Shakespeare Sonnet 153 Analysis: Cupid laid by his brand and fell asleep

Shakespeare Sonnet 153 Analysis: Cupid laid by his brand and fell asleep

This is a short summary of Shakespeare sonnet 153. Continue reading for complete analysis and meaning in the modern text. For the complete list of 154 sonnets, check the collection ofShakespeare Sonnets with analysis. It is highly recommended to buy “The Monument” by Hank Whittemore, which is the best book on Shakespeare Sonnets.

Shakespeare Sonnet 153 (Original Text)

Cupid laid by his brand and fell asleep.
A maid of Dian’s this advantage found,
And his love-kindling fire did quickly steep
In a cold valley-fountain of that ground,
Which borrowed from this holy fire of love
A dateless lively heat, still to endure,
And grew a seething bath, which yet men prove
Against strange maladies a sovereign cure.
But at my mistress’ eye love’s brand new fired,
The boy for trial needs would touch my breast;
I, sick withal, the help of bath desired,
And thither hied, a sad distempered guest,
But found no cure; the bath for my help lies
Where Cupid got new fire—my mistress’ eye.

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Shakespeare Sonnet 153 Modern Text (Translation)

Shakespeare Sonnet 153 Modern English translation
-via Sparknotes

Shakespeare Sonnet 153 Analysis

The poet says the cupid the god of love laid down his love torch of fire and fell asleep “Cupid laid by his brand and fell asleep.” Seeing this one of Diana’s (the Greek goddess of nature and the moon) handmaidens took advantage of the situation “A maid of Dian’s this advantage found,” and took cupids love inducing fire “And his love-kindling fire did quickly steep” and threw it into a cold water spring “In a cold valley-fountain of that ground,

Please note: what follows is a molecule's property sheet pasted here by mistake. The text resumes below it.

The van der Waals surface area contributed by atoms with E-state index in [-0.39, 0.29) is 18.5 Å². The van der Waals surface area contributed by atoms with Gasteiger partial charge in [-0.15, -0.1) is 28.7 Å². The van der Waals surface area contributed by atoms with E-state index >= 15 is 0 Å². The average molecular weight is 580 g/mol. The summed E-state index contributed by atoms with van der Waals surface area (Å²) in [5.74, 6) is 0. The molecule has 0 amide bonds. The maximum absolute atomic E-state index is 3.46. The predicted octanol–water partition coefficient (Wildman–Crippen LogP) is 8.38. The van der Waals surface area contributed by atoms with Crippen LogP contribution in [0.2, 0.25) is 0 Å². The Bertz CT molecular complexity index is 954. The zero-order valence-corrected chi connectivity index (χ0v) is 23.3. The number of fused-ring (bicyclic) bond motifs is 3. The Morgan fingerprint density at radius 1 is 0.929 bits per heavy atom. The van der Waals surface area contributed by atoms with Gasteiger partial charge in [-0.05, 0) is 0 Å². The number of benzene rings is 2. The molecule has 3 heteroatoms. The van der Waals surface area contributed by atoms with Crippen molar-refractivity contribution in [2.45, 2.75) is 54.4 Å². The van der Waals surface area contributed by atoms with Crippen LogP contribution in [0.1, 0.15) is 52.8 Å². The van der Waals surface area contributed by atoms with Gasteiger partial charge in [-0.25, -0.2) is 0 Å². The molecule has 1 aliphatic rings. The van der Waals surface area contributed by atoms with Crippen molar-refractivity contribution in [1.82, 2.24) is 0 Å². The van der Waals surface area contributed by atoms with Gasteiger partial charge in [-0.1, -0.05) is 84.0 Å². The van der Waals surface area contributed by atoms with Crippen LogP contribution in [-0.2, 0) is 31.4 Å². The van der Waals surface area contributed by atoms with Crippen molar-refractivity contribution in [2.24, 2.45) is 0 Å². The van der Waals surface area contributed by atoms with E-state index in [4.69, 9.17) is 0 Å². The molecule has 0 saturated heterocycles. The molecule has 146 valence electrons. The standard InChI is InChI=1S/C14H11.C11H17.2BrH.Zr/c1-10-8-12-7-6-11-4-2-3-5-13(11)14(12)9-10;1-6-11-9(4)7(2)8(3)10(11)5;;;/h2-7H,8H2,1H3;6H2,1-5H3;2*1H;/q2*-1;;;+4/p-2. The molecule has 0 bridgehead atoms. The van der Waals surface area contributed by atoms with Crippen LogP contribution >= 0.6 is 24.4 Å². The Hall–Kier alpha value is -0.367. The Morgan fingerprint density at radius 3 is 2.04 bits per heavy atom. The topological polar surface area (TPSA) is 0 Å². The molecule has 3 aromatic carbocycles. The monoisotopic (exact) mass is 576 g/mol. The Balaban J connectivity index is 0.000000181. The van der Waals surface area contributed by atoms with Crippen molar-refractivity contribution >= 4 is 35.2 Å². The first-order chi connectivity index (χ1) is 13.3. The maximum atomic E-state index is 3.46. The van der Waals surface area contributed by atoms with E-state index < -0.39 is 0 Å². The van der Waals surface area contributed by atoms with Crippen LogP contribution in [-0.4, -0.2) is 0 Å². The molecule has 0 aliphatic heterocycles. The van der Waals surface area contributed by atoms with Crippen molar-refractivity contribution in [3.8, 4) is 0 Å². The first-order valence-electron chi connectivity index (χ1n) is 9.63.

This caused the spring to be influenced from the holy fire of love “Which borrowed from this holy fire of love” and burn with a never-ending heat” A dateless lively heat, still to endure,” where it turned into a bubbling hot bath that proved “And grew a seething bath, which yet men prove” an effective cure against strange diseases “Against strange maladies a sovereign cure.”

But when his mistress gave one glance, it fired up cupid’s torch again “But at my mistress’ eye love’s brand new fired,” and to test his torch, cupid decided to place it against the poet’s breast “The boy for trial needs would touch my breast;” because he says he was sick with love and needed to go to the hot love spring to bathe “I, sick withal, the help of bath desired, “ just like a sad and disillusioned guest “And thither hied, a sad distempered guest,”

But instead he found no cure and the only thing that could help him “But found no cure; the bath for my help lies” is the new source of cupids fire and that is a glance form his mistress’ eyes “Where Cupid got new fire—my mistress’ eye”

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